Photograph of a central line

Other central lines you may hear about are PICC lines and portacaths.

The central line can stay in your vein for many months. So you won't need to have needles into your hand or arm each time you have your chemotherapy treatment. You can move about normally, it won't come out while you are sleeping or dressing for example. This is because there is a small cuff on the line, which is under the skin and holds it in place.

You have a general or local anaesthetic before the central line is put in. When it's in place, the central line is stitched in place or special dressings may be put over it so that it can't come out. Your doctor may want you to have an X-ray afterwards to make absolutely sure the end of the tube is in the best place. Sometimes the tube is put in using continuous X-rays, so that the doctors can see where the tube is going.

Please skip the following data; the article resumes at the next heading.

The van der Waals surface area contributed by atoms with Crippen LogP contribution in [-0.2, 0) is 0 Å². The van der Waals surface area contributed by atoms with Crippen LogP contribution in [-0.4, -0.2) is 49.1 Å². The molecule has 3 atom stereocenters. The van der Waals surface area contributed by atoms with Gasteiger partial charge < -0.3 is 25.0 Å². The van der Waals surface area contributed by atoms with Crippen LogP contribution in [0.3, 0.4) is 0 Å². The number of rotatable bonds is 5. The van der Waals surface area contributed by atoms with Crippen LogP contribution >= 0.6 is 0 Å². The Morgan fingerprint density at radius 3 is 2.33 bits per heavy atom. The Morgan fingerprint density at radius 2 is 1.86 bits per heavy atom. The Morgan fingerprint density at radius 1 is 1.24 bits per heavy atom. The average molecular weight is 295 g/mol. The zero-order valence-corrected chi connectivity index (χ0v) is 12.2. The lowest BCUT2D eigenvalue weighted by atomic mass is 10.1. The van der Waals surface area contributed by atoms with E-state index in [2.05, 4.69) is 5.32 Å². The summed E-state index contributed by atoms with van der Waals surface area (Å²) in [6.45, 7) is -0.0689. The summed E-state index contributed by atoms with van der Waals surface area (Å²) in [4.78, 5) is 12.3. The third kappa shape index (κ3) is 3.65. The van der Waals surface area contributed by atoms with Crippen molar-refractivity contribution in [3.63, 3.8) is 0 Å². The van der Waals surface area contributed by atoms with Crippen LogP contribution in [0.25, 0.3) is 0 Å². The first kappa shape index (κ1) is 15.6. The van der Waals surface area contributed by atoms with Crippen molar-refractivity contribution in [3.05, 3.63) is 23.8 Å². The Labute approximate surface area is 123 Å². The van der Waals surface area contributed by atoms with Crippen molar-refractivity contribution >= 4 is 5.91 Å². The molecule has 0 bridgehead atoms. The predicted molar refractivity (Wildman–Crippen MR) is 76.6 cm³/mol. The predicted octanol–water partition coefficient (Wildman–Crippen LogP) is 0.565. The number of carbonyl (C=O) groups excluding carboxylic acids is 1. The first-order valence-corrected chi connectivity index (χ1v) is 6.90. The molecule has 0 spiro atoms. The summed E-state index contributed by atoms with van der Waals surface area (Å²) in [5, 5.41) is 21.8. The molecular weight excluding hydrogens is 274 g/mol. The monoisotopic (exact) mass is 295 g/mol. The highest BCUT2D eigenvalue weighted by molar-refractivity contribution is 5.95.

Your doctor and nurse can also take blood from the line for tests. They can also use the line to give you fluids or other treatment such as antibiotics if these are needed.

The video below shows how a tunnelled central line is put in. Click on the arrow to watch it. 





A portacath is a small chamber or reservoir that sits under your skin at the end of your central line. The other end of the line sits in a large vein close to your heart. You can feel the chamber of the portacath, but unless you are very thin you cannot usually see it. When you need treatment, your chemotherapy nurse puts a needle into the chamber and gives you injections or attaches a drip. The drugs travel from the chamber to the tubing and into your bloodstream. The portacath stays in place for as long as you need treatment. 

The main advantage of a portacath is that you can't see it on the outside of your body. You don't have a tube coming out of your chest as you do with a central line. But some people prefer a central line because they don't like having a needle put in each time they need treatment. If you prefer, you can have the area over the portacath numbed with a local anaesthetic cream before the needle is put in.




PICC lines